October 8, 2020
Author Readings Launch Santa Monica Review Fall 2020
Author Readings Celebrate Release of Fall 2020 Santa Monica Review
SANTA MONICA, CA — Santa Monica College is pleased to announce the release of the fall 2020 issue of Santa Monica Review, SMC’s esteemed national literary arts journal. Published twice yearly, the Review showcases the work of established authors alongside emerging writers, with a focus on narratives of the West Coast, and is the only nationally distributed literary magazine published by a U.S. community college.
To celebrate, “Santa Monica Review Presents...” — an issue launch party featuring Review author readings — will be held online from 5 p.m. to 6:30 p.m. on Sunday, October 25. Tickets ($10 donation suggested) and access to the party are available through Brownpapertickets.com.
The celebration will be introduced by novelist Keenan Norris (Brother and the Dancer), and feature readings by five recent contributors to the magazine: Ryan Ridge (New Bad News), Gettysburg Review editor Lauren Hohle, Yxta Maya Murray (Locas), Sean Bernard (Desert Sonorous), and Michelle Latiolais (She; Widow).
The Review will also join the LA Lit Crawl 2020 Vision (with LA Library) on Saturday, October 24, at 3 p.m. to present a half-hour, live online “Read It Forward” segment featuring So Cal literary notables reading work by emerging writers recently showcased in the magazine. Presenters include Dana Johnson (In the Not Quite Dark), Victoria Patterson (This Vacant Paradise), Michael Jaime-Becerra (This Time Tomorrow), and Yxta Maya Murray (Art is Everything). A link to the free virtual event can be found at litcrawllosangeles2020.sched.com.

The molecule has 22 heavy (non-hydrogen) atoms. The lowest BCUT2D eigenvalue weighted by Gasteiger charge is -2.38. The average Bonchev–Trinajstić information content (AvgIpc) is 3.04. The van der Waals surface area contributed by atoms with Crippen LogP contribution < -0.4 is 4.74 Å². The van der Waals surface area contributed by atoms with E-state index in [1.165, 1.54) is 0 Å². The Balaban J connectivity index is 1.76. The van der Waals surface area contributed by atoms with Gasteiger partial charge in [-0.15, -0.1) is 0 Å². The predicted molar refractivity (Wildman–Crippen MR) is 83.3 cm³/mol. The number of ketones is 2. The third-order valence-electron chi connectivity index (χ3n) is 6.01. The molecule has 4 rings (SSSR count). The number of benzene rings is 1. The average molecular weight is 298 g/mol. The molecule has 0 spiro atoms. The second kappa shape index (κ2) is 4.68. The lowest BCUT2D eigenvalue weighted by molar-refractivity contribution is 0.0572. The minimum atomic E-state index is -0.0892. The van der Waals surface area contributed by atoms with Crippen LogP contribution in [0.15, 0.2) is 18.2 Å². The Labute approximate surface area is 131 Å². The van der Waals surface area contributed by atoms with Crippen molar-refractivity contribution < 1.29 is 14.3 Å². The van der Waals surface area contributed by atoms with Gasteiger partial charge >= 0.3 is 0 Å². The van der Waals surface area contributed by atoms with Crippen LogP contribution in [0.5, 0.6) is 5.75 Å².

The latest issue of Santa Monica Review — edited by Andrew Tonkovich, who is also host of the weekly show “Bibliocracy” on KPFK (90.7 FM) — features 16 original pieces, with work including both stories and essays from first-time and returning contributors.
“These stories and essays travel near and far, in territories of the imagination,” says Tonkovich of an issue that features nonfiction meditation and political analysis, as well as short stories and a singular novella. “In no particular order, you’ll find a girl stranded on a magical island, revisionist Western frauds, an atheist waitress, urban cycling culture, a suburban squatter, and a kids’ film that may or may not — as so much memory — have even ever existed.”
Short story writer Katherine Sharpe updates Shakespeare’s “The Tempest” from Miranda’s perspective. Neal Hammons presents the flim-flam biography of a flamboyant huckster. Frequent contributor Matt Greene offers a meta-revisionist anti-history of collective mis-memory, with laughs. Eric Rawson (Banana Republic) takes on hipster philanthropy, social justice, and urban bicycle culture in a short story set in Los Angeles. Collaborators Ryan Ridge (New Bad News) and Mel Bosworth (Freight) do cut-up style social satire and language romp. Marina Hatsopoulos meditates on the theft of time and joy by technology and commerce, finding respite and meaning in a Greek village. Ben Preston tells the imagined history of a revolutionary cell in an excerpt from his novel of 19th-century Polish American labor justice struggles in Milwaukee in 1886.